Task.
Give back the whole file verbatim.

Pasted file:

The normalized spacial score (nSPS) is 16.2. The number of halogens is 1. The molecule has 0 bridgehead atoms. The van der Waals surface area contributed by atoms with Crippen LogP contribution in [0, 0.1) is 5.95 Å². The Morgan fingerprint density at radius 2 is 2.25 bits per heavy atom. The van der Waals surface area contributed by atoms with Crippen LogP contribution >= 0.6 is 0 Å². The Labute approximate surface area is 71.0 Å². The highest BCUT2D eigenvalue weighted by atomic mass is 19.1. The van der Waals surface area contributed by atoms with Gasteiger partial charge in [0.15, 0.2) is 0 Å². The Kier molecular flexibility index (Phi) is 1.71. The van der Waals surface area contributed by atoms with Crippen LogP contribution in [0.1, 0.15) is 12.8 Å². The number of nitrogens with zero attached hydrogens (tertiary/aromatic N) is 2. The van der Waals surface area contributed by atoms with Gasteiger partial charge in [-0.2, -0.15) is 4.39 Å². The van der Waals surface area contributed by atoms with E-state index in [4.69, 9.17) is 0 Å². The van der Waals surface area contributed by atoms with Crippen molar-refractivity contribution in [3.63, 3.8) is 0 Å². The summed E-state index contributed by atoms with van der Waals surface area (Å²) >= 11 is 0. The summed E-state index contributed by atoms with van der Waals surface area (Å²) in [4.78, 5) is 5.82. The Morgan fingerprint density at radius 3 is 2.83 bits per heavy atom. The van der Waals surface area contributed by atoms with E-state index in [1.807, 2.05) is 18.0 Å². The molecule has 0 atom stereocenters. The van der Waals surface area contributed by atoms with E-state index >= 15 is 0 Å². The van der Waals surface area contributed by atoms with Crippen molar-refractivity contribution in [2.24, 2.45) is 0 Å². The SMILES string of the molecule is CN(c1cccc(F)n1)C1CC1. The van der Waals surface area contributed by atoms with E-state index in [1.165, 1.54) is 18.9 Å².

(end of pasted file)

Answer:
The normalized spacial score (nSPS) is 16.2. The number of halogens is 1. The molecule has 0 bridgehead atoms. The van der Waals surface area contributed by atoms with Crippen LogP contribution in [0, 0.1) is 5.95 Å². The Morgan fingerprint density at radius 2 is 2.25 bits per heavy atom. The van der Waals surface area contributed by atoms with Crippen LogP contribution >= 0.6 is 0 Å². The Labute approximate surface area is 71.0 Å². The highest BCUT2D eigenvalue weighted by atomic mass is 19.1. The van der Waals surface area contributed by atoms with Gasteiger partial charge in [0.15, 0.2) is 0 Å². The Kier molecular flexibility index (Phi) is 1.71. The van der Waals surface area contributed by atoms with Crippen LogP contribution in [0.1, 0.15) is 12.8 Å². The number of nitrogens with zero attached hydrogens (tertiary/aromatic N) is 2. The van der Waals surface area contributed by atoms with Gasteiger partial charge in [-0.2, -0.15) is 4.39 Å². The van der Waals surface area contributed by atoms with E-state index in [4.69, 9.17) is 0 Å². The van der Waals surface area contributed by atoms with Crippen molar-refractivity contribution in [3.63, 3.8) is 0 Å². The summed E-state index contributed by atoms with van der Waals surface area (Å²) >= 11 is 0. The summed E-state index contributed by atoms with van der Waals surface area (Å²) in [4.78, 5) is 5.82. The Morgan fingerprint density at radius 3 is 2.83 bits per heavy atom. The van der Waals surface area contributed by atoms with E-state index in [1.807, 2.05) is 18.0 Å². The molecule has 0 atom stereocenters. The van der Waals surface area contributed by atoms with E-state index >= 15 is 0 Å². The van der Waals surface area contributed by atoms with Crippen molar-refractivity contribution in [2.24, 2.45) is 0 Å². The SMILES string of the molecule is CN(c1cccc(F)n1)C1CC1. The van der Waals surface area contributed by atoms with E-state index in [1.165, 1.54) is 18.9 Å².